Here's another picture of the aircraft in its "dirty" state, with full flaps and landing gear deployed:

    QualityWings BAe 146

    And with the unique butterfly spoilers deployed as well:

    QualityWings BAe 146

    In addition to the remarkable repaints, the product also offers several unique aircraft views, both on the interior and the exterior:

    QualityWings BAe 146     QualityWings BAe 146     QualityWings BAe 146


    5 Comments
    1. aarbee's Avatar
      aarbee -
      2241 views and no comment?

      Then let me start.
      I consider this a very nice package, especially given the price.
      Once you take the hurdle flying the BAE 146-300, with the temp, you can nearly B737 conditions.
      The RJ however, is a completely different animal.

      What you describe about being to high, I have found out, by numerous testing with FSX, PFPX etc, that the planner is many cases the culprit.

      Except for that, there are many strange things.
      Like last night, I flew from LFSB to LEMG.
      The takeoff, was a nightmare.
      Mid in the turn, started the plane to Stall. On HDG and Thrust only.
      I had done 5-6 take-offs. All bad, until I had decided to do the t/o by hand, and made the first turn by hand.
      About 10nm, did I set the descend alt for Malaga.
      Over BLN, started the plane to descend.
      Instantly nose up, and pulling back the throttles.
      The plane stalled while flying 220 knots. 3 minutes later the speed was 70knots and and crashed at 14.000 f/m in to the Sierra Nevada.
      The point is, that I am looking for over a year into getting a grip on these small but interupting items.
      Help from their forum... well it is there, but not a definitve solution.

      Another stupid thing is, that the plane is nice on the descend in the ILS beam.
      Right on track, and suddenly the plane, starts to climb like hell. Or simply pulls the throttle backwards, and you are still 1500 feet high and right on the glidepath. Resulting in a stall.

      Odd and weird.
    1. davona's Avatar
      davona -
      Would be nice if they now brought out a QT version for the 146?
    1. piet06273's Avatar
      piet06273 -
      Cannot believe that the reviewer has actually flown the BAE 146 part of the package. I have the product for 4 years now and fly the FS2004 version. I also have the book : Ian Allan : From the Flightdeck 3:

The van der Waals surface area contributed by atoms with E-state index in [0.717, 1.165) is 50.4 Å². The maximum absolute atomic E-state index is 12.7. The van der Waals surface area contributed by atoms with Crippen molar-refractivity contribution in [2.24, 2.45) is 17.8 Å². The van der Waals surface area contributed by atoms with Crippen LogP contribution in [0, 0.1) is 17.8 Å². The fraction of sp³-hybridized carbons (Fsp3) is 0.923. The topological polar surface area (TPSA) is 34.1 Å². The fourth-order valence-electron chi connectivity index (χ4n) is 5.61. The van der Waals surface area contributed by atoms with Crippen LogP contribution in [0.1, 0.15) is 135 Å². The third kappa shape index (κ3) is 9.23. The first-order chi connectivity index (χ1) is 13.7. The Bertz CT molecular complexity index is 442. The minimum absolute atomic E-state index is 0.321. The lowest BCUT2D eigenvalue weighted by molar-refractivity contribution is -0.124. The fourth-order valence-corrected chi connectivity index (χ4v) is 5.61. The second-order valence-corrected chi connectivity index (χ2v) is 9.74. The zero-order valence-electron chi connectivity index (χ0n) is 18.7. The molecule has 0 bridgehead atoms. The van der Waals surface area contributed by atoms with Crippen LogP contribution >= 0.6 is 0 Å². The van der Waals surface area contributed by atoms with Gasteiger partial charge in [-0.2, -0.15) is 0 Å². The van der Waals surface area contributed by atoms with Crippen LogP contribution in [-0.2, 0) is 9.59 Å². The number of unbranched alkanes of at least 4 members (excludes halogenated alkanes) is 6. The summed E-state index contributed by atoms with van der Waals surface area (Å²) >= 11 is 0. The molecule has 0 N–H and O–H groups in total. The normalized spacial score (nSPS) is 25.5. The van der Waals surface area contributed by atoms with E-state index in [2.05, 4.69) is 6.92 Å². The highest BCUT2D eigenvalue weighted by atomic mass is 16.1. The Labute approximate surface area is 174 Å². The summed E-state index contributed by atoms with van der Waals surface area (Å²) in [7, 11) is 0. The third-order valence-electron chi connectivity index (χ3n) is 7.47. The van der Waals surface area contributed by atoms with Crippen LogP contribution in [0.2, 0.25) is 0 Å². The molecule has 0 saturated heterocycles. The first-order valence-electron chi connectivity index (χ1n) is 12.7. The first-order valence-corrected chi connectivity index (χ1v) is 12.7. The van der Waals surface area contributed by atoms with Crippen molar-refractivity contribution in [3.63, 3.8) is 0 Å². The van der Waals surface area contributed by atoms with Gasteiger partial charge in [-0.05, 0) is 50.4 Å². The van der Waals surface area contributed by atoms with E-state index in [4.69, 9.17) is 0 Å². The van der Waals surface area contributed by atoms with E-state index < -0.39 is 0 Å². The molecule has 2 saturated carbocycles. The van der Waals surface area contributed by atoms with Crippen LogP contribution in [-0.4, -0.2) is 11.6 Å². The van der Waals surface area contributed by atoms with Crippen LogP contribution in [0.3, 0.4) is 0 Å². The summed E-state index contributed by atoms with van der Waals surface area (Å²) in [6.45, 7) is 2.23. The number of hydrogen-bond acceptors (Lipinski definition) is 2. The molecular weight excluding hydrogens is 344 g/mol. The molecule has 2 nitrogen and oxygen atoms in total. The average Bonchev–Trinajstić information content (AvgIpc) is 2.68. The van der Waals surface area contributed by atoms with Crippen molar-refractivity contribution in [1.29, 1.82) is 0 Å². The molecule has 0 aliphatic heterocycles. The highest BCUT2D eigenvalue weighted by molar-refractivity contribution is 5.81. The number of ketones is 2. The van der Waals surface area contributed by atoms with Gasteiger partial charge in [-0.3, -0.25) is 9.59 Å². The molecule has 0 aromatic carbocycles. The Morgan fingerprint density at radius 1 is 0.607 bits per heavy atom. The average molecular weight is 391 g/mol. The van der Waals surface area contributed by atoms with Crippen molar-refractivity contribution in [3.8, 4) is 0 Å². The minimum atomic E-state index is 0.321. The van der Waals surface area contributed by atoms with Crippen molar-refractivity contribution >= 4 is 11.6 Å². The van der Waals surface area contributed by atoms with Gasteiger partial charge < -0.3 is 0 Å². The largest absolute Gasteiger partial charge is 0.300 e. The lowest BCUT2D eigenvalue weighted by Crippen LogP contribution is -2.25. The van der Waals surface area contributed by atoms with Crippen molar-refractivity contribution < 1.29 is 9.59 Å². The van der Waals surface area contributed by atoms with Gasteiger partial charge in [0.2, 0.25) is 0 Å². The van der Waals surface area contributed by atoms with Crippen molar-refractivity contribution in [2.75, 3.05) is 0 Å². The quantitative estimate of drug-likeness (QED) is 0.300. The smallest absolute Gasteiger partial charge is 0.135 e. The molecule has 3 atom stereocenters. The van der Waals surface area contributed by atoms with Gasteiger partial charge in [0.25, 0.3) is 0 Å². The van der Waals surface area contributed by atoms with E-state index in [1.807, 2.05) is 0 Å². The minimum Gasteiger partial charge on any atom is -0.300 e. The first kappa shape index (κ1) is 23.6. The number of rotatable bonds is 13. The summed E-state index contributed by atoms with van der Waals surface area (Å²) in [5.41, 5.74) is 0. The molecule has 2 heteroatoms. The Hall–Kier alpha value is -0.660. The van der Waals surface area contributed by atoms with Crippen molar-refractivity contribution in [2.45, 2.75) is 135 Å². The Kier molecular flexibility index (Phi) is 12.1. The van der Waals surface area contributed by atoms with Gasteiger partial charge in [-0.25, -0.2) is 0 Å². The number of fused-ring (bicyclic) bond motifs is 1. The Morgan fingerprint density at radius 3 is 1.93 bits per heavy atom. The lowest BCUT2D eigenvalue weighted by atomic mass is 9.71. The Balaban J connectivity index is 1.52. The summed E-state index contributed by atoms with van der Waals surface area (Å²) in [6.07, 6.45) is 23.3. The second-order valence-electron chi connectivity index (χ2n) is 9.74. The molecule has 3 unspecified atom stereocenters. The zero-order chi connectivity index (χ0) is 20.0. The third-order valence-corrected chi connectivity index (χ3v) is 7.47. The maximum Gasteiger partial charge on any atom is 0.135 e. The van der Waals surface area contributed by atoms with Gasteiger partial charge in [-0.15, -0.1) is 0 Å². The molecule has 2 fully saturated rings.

"BAE 146 in Europe" still available on Ebay . This book describes 10 flights in 24 hours flown by
      DanAir (London) BAE 146-100 between Glasgow - New Castle - Bergen - Stavanger - Palma Mallorca -
      Teesside - Luton . All procedures are described in full detail in the book , every movement of a switch , lever or button is described. BAE 146 is my favourite plane ( From Flight1 Eurowings Commuter Airlines days) Eurowings did no longer work in WIN7 so I upgraded to Quality Wings BAE 146. If you have the book to compare you will find that the QW product is a 100% exact reproduction of the real plane, both visually, external , the Flightdeck and flying caracteristics . BAE and RJ are 2 complete different planes.
      RJ is glass cockpit and Boeing style flightdeck and AP. BAE is completely authentic , nothing to compare it with . To name just one : No VS scale or dial in AP just sort of flippers you have to keep pushing up or down untill the required vertical rate is reached. I found it a real challenge to control the aircraft manually , it took me about 10 learning flights to succesfully complete my first short range flight from Gatwick to Teesside . The BAE part is challanging and very rewarding but not at all easy , the RJ is one of the most realistic and detailed Simulations of a plane that I know off. On par or sometimes better than PMDG . regards Peter